Four years ago, Michael Vick was one of the highest paid and most recognizable players in professional football. A former No. 1 draft pick, he had dozens of corporations hitching their money and hopes to his rising star. Vick even graced the cover of Electronic Arts'
Then, all at once, he became nothing. Persona non grata.
Unless you were on Mars, you know why this happened: his involvement in dog-fighting. But what you may not have considered is the brilliance of the team that resurrected Vick's career: the Philadelphia Eagles. More than once, I've watched the Eagles pick up assets on the cheap and milk the value out of them for as long as it makes sense to do so.
It's high time someone declared the Eagles the NFL's superior deep-value investors.
The Vick files
After pleading guilty to a number of federal charges in 2007, Vick spent a total of 21 months in prison, doing hard time for his heinous crime. He was justifiably booted out of the league, he lost his contract, and he lost his endorsements. Just how much was all of that worth? Before it all came tumbling down, Sports Illustrated estimated he was earning some $25 million per year in total.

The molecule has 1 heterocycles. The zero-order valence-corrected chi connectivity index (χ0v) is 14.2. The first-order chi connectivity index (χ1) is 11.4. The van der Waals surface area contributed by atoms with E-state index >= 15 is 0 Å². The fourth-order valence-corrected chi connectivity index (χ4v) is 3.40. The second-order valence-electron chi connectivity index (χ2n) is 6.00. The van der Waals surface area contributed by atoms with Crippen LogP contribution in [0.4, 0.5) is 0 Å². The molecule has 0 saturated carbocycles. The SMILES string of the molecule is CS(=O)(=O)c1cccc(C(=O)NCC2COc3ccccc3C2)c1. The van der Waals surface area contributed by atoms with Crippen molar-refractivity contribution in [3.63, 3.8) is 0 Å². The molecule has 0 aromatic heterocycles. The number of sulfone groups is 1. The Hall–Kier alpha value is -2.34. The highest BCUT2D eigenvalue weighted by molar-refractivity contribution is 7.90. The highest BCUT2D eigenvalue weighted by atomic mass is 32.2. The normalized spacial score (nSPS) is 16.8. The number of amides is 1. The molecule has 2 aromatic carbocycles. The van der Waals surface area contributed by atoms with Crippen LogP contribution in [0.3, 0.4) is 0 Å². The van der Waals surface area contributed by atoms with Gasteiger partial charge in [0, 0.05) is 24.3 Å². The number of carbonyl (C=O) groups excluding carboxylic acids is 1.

In 2009, Vick was released from prison and conditionally reinstated into the NFL. I'm not sure anyone was surprised to see that no team wanted to take a risk on the convicted felon once he was up for grabs. Vick was like Fannie Mae or AIG during the crash -- he was simply not worth the risk or the trouble, a troubled asset in an extremely risk-averse market. But what so many people failed to understand then (and now) is that buying a stock (or athlete, in this case) is a function of both value and price.
Enter the Philadelphia Eagles.
The price/value equilibrium
Assuming they are rational, knowledgeable investors will take the absolute worst stock off your hands if you're willing to offer it up for next to nothing. Why wouldn't they? Heads they win huge, tails they don't really lose much at all. In this case, next-to-nothing is essentially what the Eagles paid to get Michael Vick on their team.